Drawing a cursor synchronized with a Metronome


#1

I’m new to Juce. I want to draw a cursor synchronized with a Metronome. I tried to create the cursor as a child from AnimatedAppComponent, at the moment the cursor is a triangle.
The Metronome was done with libpd. The whole score coordinates are scored in a std::vector. I’m actualizing the coordinates inside the PdObject class. Always when I receive a bang I’m reading the next coordinates and I store it inside a struct. This struct is a std::shared_ptr , the Cursor class receive this shared_ptr and set the cursor coordinates. My problem here is that after the first time, the cursor doesn’t moves, the coordinates are actualized but it doesn’t have any effect in the cursor’s position, I’m calling addTriangle within the Cursor’s update method. I don’t know exactly how I have to refresh the draw, I called repaint() inside the update method too, but again it doesn’t have any effect.
The Cursor class is the following:

Cursor : public AnimatedAppComponent {
 public:
     Cursor(std::shared_ptr<coord>  _coords) {
         coords = _coords;
         setSize (600, 300);
         setFramesPerSecond (60);
        toFront(true);        
     }
     void update() override {        
         tri.addTriangle(coords->x3, coords->y3, coords->x1, coords->y1, coords->x2, coords->y2);
         //if(fGraphics)
             //fGraphics->fillPath(tri);
         repaint();
     }
     void paint (Graphics& g) override {
         fGraphics = &g;
         fGraphics->setColour(Colours::red);
         tri.addTriangle(coords->x3, coords->y3, coords->x1, coords->y1, coords->x2, coords->y2);
         fGraphics->fillPath(tri);
     }
     void resized() override {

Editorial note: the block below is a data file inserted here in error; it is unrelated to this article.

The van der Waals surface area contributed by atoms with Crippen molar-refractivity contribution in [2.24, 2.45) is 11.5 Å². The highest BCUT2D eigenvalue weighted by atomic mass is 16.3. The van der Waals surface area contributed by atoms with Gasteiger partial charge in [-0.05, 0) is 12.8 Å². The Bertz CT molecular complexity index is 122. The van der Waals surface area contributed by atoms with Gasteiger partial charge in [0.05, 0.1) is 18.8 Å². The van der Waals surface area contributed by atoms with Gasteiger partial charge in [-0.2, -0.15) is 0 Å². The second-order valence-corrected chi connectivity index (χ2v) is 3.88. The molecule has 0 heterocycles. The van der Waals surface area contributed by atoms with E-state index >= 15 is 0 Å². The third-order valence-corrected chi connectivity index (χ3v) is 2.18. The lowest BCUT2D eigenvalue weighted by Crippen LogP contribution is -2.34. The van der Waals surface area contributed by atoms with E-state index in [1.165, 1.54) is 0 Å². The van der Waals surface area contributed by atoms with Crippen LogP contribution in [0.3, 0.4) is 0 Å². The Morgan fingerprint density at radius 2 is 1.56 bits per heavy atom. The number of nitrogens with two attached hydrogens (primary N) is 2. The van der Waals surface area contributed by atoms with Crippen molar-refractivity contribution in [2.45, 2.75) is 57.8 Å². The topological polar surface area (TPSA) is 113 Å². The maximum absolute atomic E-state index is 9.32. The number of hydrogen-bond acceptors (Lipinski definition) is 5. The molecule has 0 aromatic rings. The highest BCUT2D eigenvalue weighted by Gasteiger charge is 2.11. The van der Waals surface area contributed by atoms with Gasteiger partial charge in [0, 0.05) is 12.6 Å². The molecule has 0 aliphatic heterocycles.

//this->setBounds(0, 0, getWidth(), getHeight());
     }
 private:
     Path tri;
     std::shared_ptr<coord> coords;
     juce::Graphics * fGraphics;
     JUCE_DECLARE_NON_COPYABLE_WITH_LEAK_DETECTOR (Cursor)
 };

The coordinates are right, Libpd is working fine without problems. I think the update() method is wrong, but I don’t know exactly how should I have to use it. Maybe is possible to do the same in another way. I’d be glad to become some help.
Regards.


#2

I haven’t read the whole code, but this statement has at best no effect, at worst it could lead to an infinite loop, since setting it’s own bounds will call the resized() callback.

Also please surround your code with three tickmarks: ```
That way your code is properly formatted…


#3

Thanks for your answer. I commented this line of code out, but this is not the actual Problem. I surrounded the code now with 3 tickmarks.


#4

Thank you, now it is much better to read.

You are adding triangles to the Path on several occasions. Do it only either in the paint, in which case a local path variable would be better. If you want to keep it a member, you have to call clear() before you add a new triangle:

void update() override {